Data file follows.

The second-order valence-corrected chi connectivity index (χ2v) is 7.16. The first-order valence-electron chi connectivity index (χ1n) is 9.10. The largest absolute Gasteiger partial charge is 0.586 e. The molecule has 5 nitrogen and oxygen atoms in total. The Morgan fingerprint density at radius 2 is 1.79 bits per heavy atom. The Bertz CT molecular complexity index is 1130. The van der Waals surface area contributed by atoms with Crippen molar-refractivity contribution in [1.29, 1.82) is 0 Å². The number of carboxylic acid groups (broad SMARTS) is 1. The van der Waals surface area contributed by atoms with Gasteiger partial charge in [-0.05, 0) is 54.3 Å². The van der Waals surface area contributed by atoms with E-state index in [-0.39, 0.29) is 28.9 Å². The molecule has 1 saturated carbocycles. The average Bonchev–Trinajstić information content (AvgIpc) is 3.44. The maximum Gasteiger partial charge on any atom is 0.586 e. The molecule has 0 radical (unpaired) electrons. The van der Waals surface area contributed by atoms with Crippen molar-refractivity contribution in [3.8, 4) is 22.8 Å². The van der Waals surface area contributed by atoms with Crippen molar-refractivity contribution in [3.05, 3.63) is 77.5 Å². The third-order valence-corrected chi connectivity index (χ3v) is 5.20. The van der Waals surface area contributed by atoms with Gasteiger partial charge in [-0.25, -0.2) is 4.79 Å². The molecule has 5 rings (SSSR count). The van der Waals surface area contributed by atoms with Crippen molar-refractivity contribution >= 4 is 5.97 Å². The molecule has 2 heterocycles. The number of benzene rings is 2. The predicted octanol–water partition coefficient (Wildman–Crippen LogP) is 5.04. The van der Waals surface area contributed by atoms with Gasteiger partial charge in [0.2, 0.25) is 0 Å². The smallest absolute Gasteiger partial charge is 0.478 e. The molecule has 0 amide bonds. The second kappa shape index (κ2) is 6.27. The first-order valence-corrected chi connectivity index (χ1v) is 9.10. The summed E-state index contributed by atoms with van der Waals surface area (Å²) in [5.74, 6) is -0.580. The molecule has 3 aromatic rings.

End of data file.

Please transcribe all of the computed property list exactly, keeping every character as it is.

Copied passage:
The second-order valence-corrected chi connectivity index (χ2v) is 7.16. The first-order valence-electron chi connectivity index (χ1n) is 9.10. The largest absolute Gasteiger partial charge is 0.586 e. The molecule has 5 nitrogen and oxygen atoms in total. The Morgan fingerprint density at radius 2 is 1.79 bits per heavy atom. The Bertz CT molecular complexity index is 1130. The van der Waals surface area contributed by atoms with Crippen molar-refractivity contribution in [1.29, 1.82) is 0 Å². The number of carboxylic acid groups (broad SMARTS) is 1. The van der Waals surface area contributed by atoms with Gasteiger partial charge in [-0.05, 0) is 54.3 Å². The van der Waals surface area contributed by atoms with E-state index in [-0.39, 0.29) is 28.9 Å². The molecule has 1 saturated carbocycles. The average Bonchev–Trinajstić information content (AvgIpc) is 3.44. The maximum Gasteiger partial charge on any atom is 0.586 e. The molecule has 0 radical (unpaired) electrons. The van der Waals surface area contributed by atoms with Crippen molar-refractivity contribution in [3.8, 4) is 22.8 Å². The van der Waals surface area contributed by atoms with Crippen molar-refractivity contribution in [3.05, 3.63) is 77.5 Å². The third-order valence-corrected chi connectivity index (χ3v) is 5.20. The van der Waals surface area contributed by atoms with Gasteiger partial charge in [-0.25, -0.2) is 4.79 Å². The molecule has 5 rings (SSSR count). The van der Waals surface area contributed by atoms with Crippen molar-refractivity contribution >= 4 is 5.97 Å². The molecule has 2 heterocycles. The number of benzene rings is 2. The predicted octanol–water partition coefficient (Wildman–Crippen LogP) is 5.04. The van der Waals surface area contributed by atoms with Gasteiger partial charge in [0.2, 0.25) is 0 Å². The smallest absolute Gasteiger partial charge is 0.478 e. The molecule has 0 amide bonds. The second kappa shape index (κ2) is 6.27. The first-order valence-corrected chi connectivity index (χ1v) is 9.10. The summed E-state index contributed by atoms with van der Waals surface area (Å²) in [5.74, 6) is -0.580. The molecule has 3 aromatic rings.